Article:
Project LEE (Lectura para excelencia y éxito) has been funded through the Office of Special Education Programs in the US Department of Education to facilitate literacy instruction for English language learners (ELLs) in grades 3–5 in general and special education classes. Professors Julie Esparza Brown, principal investigator, and Amanda Sanford, both associate professors in the PSU Special Education Department, will lead this four-year model demonstration grant. Sylvia Linan-Thompson, associate professor in the Center for Teaching and Learning at the University of Oregon and the primary investigator on a prior model demonstration grant, will also support the grant in a collaborative effort across institutions. Phyllis Ault from Education Northwest will serve as the project’s evaluator.
Model demonstration grants are intended to fund projects that have the most promising practices and potential for positive outcomes in classrooms.
“We are proud that our PSU grant is one of only three of these projects selected by the US Department of Education in the nation,” said Brown.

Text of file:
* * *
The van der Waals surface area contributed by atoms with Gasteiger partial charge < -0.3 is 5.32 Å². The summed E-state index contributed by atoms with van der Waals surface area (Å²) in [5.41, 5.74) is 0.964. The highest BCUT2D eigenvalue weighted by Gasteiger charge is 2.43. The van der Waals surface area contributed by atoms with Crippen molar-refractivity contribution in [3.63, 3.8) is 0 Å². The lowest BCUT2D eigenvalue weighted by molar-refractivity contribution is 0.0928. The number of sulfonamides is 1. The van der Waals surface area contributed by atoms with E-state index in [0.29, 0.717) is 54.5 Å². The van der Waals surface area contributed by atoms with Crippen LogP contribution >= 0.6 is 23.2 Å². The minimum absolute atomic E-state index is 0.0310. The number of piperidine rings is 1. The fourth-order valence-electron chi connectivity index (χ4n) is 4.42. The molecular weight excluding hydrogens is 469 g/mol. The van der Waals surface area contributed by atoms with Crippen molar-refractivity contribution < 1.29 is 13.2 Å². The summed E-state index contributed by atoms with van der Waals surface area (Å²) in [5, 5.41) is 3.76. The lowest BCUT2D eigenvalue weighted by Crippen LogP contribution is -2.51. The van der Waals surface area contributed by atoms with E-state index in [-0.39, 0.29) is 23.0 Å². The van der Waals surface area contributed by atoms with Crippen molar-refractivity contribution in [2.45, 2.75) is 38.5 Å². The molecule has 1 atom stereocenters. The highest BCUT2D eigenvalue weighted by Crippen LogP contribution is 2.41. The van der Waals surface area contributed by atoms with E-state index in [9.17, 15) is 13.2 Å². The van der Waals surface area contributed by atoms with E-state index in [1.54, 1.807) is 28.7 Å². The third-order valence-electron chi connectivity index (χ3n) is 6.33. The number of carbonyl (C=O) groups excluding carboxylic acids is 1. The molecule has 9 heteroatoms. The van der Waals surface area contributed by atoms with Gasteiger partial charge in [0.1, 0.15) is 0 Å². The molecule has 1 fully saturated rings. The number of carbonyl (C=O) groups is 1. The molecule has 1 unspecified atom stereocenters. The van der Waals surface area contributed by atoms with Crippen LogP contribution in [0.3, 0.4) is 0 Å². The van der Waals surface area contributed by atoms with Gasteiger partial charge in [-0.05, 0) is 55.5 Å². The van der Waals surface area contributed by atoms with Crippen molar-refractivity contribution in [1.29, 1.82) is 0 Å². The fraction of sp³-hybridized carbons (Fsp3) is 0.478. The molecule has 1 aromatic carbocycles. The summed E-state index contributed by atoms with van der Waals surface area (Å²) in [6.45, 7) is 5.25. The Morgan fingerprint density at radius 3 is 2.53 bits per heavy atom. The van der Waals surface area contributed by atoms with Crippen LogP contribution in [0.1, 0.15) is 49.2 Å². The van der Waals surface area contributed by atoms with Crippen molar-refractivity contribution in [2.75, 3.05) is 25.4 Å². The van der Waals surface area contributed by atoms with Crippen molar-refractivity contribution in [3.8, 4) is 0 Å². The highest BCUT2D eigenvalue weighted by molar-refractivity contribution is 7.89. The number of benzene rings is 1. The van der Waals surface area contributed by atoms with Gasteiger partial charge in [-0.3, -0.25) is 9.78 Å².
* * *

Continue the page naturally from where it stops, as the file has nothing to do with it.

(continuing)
Brown and Sanford are partnering with the Woodburn School District, working with classroom teachers in three schools, Heritage, Washington, and Nellie Muir.
Using a framework created by Sanford, Brown, and Turner (2012) called PLUSS, the team will use the district’s existing curriculum and embed it with culturally and linguistically responsive practices, specifically for English learners with disabilities (ELSWD).
“While we have evidence to suggest this works from small-scale research, this gives us the opportunity to replicate and scale up the model at a whole school level, with the ultimate goal of scaling up nationally,” said Brown. “The model was created to build upon what school districts already have on their shelves. The problem is that most of these instructional programs have not included English learners in their research. Rather than throw everything away, the PLUSS framework helps teachers adapt that curriculum to the linguistic and cultural needs of the students in their specific classroom.”
The grant will develop lesson plans using the PLUSS framework to be accumulated on Project LEE’s website, generating a database of instructional units that document student performance and outcomes. Along with improving student language and literacy outcomes, the process of implementing this framework with fidelity will be disseminated nationally to benefit children beyond Oregon’s classrooms.
A previous $1.25 million grant to PSU, the Diverse Special Educator Project, was co-authored by Brown and PSU Associate Professor Sheldon Loman and delivers training for aspiring teachers who are competent in working with ELLs in special education and general classrooms.